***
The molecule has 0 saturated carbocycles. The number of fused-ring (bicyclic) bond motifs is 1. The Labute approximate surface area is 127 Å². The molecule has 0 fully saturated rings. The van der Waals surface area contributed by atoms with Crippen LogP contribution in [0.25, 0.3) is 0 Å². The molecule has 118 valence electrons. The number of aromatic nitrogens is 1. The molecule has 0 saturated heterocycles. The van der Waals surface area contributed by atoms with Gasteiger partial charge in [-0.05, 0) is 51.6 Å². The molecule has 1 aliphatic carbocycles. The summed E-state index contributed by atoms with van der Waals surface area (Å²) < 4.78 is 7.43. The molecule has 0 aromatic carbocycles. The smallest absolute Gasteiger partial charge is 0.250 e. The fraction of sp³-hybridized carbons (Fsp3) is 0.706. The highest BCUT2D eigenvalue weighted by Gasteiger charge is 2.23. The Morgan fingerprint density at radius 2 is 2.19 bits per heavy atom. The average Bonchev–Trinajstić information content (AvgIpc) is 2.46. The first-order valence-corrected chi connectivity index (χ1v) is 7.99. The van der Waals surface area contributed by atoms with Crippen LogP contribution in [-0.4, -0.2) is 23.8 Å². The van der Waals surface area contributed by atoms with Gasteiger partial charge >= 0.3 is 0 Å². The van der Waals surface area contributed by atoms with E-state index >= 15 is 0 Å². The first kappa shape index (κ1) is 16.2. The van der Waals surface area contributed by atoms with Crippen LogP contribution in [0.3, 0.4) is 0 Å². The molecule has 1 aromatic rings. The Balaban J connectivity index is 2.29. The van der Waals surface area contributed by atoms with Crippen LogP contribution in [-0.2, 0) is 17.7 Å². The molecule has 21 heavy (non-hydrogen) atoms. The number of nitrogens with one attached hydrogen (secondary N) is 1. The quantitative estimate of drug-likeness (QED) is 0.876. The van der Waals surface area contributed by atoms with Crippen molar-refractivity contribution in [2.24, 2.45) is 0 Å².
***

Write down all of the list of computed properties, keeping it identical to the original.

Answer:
The molecule has 0 saturated carbocycles. The number of fused-ring (bicyclic) bond motifs is 1. The Labute approximate surface area is 127 Å². The molecule has 0 fully saturated rings. The van der Waals surface area contributed by atoms with Crippen LogP contribution in [0.25, 0.3) is 0 Å². The molecule has 118 valence electrons. The number of aromatic nitrogens is 1. The molecule has 0 saturated heterocycles. The van der Waals surface area contributed by atoms with Gasteiger partial charge in [-0.05, 0) is 51.6 Å². The molecule has 1 aliphatic carbocycles. The summed E-state index contributed by atoms with van der Waals surface area (Å²) < 4.78 is 7.43. The molecule has 0 aromatic carbocycles. The smallest absolute Gasteiger partial charge is 0.250 e. The fraction of sp³-hybridized carbons (Fsp3) is 0.706. The highest BCUT2D eigenvalue weighted by Gasteiger charge is 2.23. The Morgan fingerprint density at radius 2 is 2.19 bits per heavy atom. The average Bonchev–Trinajstić information content (AvgIpc) is 2.46. The first-order valence-corrected chi connectivity index (χ1v) is 7.99. The van der Waals surface area contributed by atoms with Crippen LogP contribution in [-0.4, -0.2) is 23.8 Å². The van der Waals surface area contributed by atoms with Gasteiger partial charge >= 0.3 is 0 Å². The van der Waals surface area contributed by atoms with E-state index >= 15 is 0 Å². The first kappa shape index (κ1) is 16.2. The van der Waals surface area contributed by atoms with Crippen LogP contribution in [0.3, 0.4) is 0 Å². The molecule has 1 aromatic rings. The Balaban J connectivity index is 2.29. The van der Waals surface area contributed by atoms with Crippen LogP contribution in [-0.2, 0) is 17.7 Å². The molecule has 21 heavy (non-hydrogen) atoms. The number of nitrogens with one attached hydrogen (secondary N) is 1. The quantitative estimate of drug-likeness (QED) is 0.876. The van der Waals surface area contributed by atoms with Crippen molar-refractivity contribution in [2.24, 2.45) is 0 Å².